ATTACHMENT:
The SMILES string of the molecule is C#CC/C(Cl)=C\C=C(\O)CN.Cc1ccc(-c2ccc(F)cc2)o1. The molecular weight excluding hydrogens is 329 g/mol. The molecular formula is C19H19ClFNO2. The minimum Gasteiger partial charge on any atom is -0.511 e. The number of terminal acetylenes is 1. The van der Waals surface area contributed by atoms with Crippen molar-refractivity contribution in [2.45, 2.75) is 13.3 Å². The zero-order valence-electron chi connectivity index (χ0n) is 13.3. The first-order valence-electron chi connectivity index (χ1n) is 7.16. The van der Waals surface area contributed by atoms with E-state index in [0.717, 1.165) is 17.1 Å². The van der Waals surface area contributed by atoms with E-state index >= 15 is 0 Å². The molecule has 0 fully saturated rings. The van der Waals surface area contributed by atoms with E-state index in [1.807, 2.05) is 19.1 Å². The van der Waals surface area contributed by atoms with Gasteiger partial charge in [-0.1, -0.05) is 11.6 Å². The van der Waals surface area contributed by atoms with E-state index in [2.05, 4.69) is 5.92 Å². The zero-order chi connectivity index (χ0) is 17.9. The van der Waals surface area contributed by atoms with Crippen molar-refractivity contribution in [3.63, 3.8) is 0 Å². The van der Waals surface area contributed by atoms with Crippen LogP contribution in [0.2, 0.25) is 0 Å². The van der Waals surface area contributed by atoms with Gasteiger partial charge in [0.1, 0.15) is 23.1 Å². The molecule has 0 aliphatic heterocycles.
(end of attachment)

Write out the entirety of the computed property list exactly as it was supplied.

The SMILES string of the molecule is C#CC/C(Cl)=C\C=C(\O)CN.Cc1ccc(-c2ccc(F)cc2)o1. The molecular weight excluding hydrogens is 329 g/mol. The molecular formula is C19H19ClFNO2. The minimum Gasteiger partial charge on any atom is -0.511 e. The number of terminal acetylenes is 1. The van der Waals surface area contributed by atoms with Crippen molar-refractivity contribution in [2.45, 2.75) is 13.3 Å². The zero-order valence-electron chi connectivity index (χ0n) is 13.3. The first-order valence-electron chi connectivity index (χ1n) is 7.16. The van der Waals surface area contributed by atoms with E-state index in [0.717, 1.165) is 17.1 Å². The van der Waals surface area contributed by atoms with E-state index >= 15 is 0 Å². The molecule has 0 fully saturated rings. The van der Waals surface area contributed by atoms with E-state index in [1.807, 2.05) is 19.1 Å². The van der Waals surface area contributed by atoms with Gasteiger partial charge in [-0.1, -0.05) is 11.6 Å². The van der Waals surface area contributed by atoms with E-state index in [2.05, 4.69) is 5.92 Å². The zero-order chi connectivity index (χ0) is 17.9. The van der Waals surface area contributed by atoms with Crippen molar-refractivity contribution in [3.63, 3.8) is 0 Å². The van der Waals surface area contributed by atoms with Crippen LogP contribution in [0.2, 0.25) is 0 Å². The van der Waals surface area contributed by atoms with Gasteiger partial charge in [0.1, 0.15) is 23.1 Å². The molecule has 0 aliphatic heterocycles.